For our final day of the Clown & Sunset special we thought we’d bring you the newest member of the family, Valentin Stip. The Paris, France born 19 year-old, began playing piano at an early age, and after relocating to Montreal, Canada, missed the piano to such an extent that he began experimenting with music on his computer. After listening to some tracks we’re very pleased he made the jump to his computer and think you will enjoy it to!
PlanetNotion: How would you describe your music?
Valentin Stip: I think of music as a substitute for words. I am able to express myself in a much more elaborate way through chords, “heart” beats (very slow) and instruments than I would if I wrote a paragraph about it. And since my music is inspired by everyday life, I guess that in a way, I see my music as a very abstract personal journal.
PN: What’s been exciting your eyes and ears the most in the last month?
VS: A friend of mine showed me Tarkovski’s “Zerkalo” (The Mirror) which completely blew me away. It was amazing as it was the first time that I managed to feel sublime emotions through the development of images. As for music, I have been oscillating between old Hip-Hop like Gang Starr or J Dille (both I discovered very recently) and in terms of “house” music (I don’t really like genres) I’ve been listening to Frivolous and Superpitcher. And of course, I still listen to a lot of classical music.
PN: How’d you get involved with Clown & Sunset?
VS: Since I’ve started producing I’ve sending my stuff to Nico for feedback and comments. With time, I oriented myself towards slower stuff, I let go of the synths to start recording more stuff and push the music that I was making further. The C&S artists inspired me a lot in this way, as they transcend electronic music, each in their own way.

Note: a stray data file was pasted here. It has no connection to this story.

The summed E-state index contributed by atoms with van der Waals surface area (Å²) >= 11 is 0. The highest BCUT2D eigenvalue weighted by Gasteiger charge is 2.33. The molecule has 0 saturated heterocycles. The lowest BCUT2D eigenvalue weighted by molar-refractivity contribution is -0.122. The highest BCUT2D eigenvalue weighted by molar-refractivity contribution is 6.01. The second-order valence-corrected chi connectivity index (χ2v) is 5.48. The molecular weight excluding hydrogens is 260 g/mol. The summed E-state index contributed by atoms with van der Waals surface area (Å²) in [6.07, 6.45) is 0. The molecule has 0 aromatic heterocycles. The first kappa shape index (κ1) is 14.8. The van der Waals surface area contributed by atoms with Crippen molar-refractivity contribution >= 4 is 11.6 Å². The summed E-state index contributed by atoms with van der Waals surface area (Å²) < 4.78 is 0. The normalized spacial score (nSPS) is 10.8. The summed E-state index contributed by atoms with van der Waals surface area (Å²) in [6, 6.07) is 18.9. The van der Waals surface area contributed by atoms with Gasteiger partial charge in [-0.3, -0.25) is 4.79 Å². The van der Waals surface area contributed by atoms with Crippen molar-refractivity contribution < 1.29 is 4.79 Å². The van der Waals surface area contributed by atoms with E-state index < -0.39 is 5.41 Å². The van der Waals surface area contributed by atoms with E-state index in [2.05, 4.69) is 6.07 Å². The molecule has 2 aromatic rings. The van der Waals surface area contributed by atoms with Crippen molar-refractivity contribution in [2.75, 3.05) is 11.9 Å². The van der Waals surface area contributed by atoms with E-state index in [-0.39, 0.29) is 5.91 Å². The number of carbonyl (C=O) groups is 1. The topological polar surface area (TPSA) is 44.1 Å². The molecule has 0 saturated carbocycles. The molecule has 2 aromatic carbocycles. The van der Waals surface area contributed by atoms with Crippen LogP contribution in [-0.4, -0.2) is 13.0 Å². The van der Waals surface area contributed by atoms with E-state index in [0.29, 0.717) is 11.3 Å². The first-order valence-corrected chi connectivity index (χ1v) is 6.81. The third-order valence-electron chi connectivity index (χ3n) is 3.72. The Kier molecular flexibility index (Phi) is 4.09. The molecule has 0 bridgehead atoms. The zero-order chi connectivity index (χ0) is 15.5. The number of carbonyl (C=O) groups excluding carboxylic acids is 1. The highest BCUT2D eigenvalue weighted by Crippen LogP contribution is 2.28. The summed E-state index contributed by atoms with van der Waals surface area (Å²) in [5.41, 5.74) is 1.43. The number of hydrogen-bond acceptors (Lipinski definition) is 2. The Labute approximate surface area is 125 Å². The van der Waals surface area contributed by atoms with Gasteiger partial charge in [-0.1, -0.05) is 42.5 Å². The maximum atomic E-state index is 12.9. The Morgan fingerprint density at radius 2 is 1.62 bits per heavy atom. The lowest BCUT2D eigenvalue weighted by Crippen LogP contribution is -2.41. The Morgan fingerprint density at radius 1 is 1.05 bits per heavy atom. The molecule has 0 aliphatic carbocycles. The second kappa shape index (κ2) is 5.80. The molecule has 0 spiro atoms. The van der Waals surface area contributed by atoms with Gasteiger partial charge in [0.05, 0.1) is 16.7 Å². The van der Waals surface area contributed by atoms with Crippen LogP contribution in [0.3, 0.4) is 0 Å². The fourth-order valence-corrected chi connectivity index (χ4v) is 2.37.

PN: How’d you approach playing live?
VS: At first I found it very challenging to get away from the structure of the tracks. For some reason, in my mind, they were as they are. But Nico showed me a lot of things that made me realize that it is more of a way to make your tracks interact with one another, to make them live outside of their realm of existence. In a way I find it very introspective.
PN: Anyone you’d really like to collaborate with in future?
VS: I have a some friends who make electronic music and with who I will definitely start making music (I have already started with some of them). But if I were to choose an artist that is already “out there” that I don’t know personally, I would have to say Marc Leclair, as I have a lot of respect for his music and for his take on life as a whole.
PN: What can we expect from your upcoming releases?
VS: I hope to push the intentions of my music as far as I can. I might start experiencing with my voice and see what I can get out of it. I also want to try and produce as freely as possible. Whenever I feel like I slowly close a little box around my music, it makes me sad and angry. I want to be able to live things through music.